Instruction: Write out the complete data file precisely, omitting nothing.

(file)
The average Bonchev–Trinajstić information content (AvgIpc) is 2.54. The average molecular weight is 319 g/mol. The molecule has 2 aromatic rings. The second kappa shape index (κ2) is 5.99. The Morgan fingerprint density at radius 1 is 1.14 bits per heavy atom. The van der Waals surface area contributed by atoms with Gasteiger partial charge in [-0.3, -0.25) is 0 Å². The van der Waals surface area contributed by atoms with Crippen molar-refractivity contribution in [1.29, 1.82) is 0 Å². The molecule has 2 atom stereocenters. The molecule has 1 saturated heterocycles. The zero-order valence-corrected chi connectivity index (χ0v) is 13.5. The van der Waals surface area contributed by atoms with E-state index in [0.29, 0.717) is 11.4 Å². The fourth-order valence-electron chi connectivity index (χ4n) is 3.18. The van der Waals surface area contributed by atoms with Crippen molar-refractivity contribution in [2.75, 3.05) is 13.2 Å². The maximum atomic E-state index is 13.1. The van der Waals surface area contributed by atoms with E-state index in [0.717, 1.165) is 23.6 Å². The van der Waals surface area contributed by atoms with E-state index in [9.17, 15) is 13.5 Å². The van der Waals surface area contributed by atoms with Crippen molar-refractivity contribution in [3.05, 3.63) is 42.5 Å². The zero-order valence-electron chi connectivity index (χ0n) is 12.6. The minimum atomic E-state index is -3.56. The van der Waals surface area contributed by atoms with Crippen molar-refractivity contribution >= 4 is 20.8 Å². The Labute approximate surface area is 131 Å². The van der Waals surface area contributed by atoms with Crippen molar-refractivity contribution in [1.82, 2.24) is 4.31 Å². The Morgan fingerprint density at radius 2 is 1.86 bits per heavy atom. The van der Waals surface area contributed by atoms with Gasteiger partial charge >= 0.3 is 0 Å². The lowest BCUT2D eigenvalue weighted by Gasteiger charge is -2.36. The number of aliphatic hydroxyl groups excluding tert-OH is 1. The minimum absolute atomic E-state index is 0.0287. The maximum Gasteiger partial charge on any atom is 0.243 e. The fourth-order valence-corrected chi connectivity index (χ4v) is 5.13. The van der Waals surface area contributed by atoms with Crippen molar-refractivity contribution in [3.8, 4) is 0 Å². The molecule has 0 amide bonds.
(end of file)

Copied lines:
The average Bonchev–Trinajstić information content (AvgIpc) is 2.54. The average molecular weight is 319 g/mol. The molecule has 2 aromatic rings. The second kappa shape index (κ2) is 5.99. The Morgan fingerprint density at radius 1 is 1.14 bits per heavy atom. The van der Waals surface area contributed by atoms with Gasteiger partial charge in [-0.3, -0.25) is 0 Å². The van der Waals surface area contributed by atoms with Crippen molar-refractivity contribution in [1.29, 1.82) is 0 Å². The molecule has 2 atom stereocenters. The molecule has 1 saturated heterocycles. The zero-order valence-corrected chi connectivity index (χ0v) is 13.5. The van der Waals surface area contributed by atoms with E-state index in [0.29, 0.717) is 11.4 Å². The fourth-order valence-electron chi connectivity index (χ4n) is 3.18. The van der Waals surface area contributed by atoms with Crippen molar-refractivity contribution in [2.75, 3.05) is 13.2 Å². The maximum atomic E-state index is 13.1. The van der Waals surface area contributed by atoms with E-state index in [0.717, 1.165) is 23.6 Å². The van der Waals surface area contributed by atoms with E-state index in [9.17, 15) is 13.5 Å². The van der Waals surface area contributed by atoms with Crippen molar-refractivity contribution in [3.05, 3.63) is 42.5 Å². The zero-order valence-electron chi connectivity index (χ0n) is 12.6. The minimum atomic E-state index is -3.56. The van der Waals surface area contributed by atoms with Crippen molar-refractivity contribution >= 4 is 20.8 Å². The Labute approximate surface area is 131 Å². The van der Waals surface area contributed by atoms with Crippen molar-refractivity contribution in [1.82, 2.24) is 4.31 Å². The Morgan fingerprint density at radius 2 is 1.86 bits per heavy atom. The van der Waals surface area contributed by atoms with Gasteiger partial charge >= 0.3 is 0 Å². The lowest BCUT2D eigenvalue weighted by Gasteiger charge is -2.36. The number of aliphatic hydroxyl groups excluding tert-OH is 1. The minimum absolute atomic E-state index is 0.0287. The maximum Gasteiger partial charge on any atom is 0.243 e. The fourth-order valence-corrected chi connectivity index (χ4v) is 5.13. The van der Waals surface area contributed by atoms with Crippen molar-refractivity contribution in [3.8, 4) is 0 Å². The molecule has 0 amide bonds.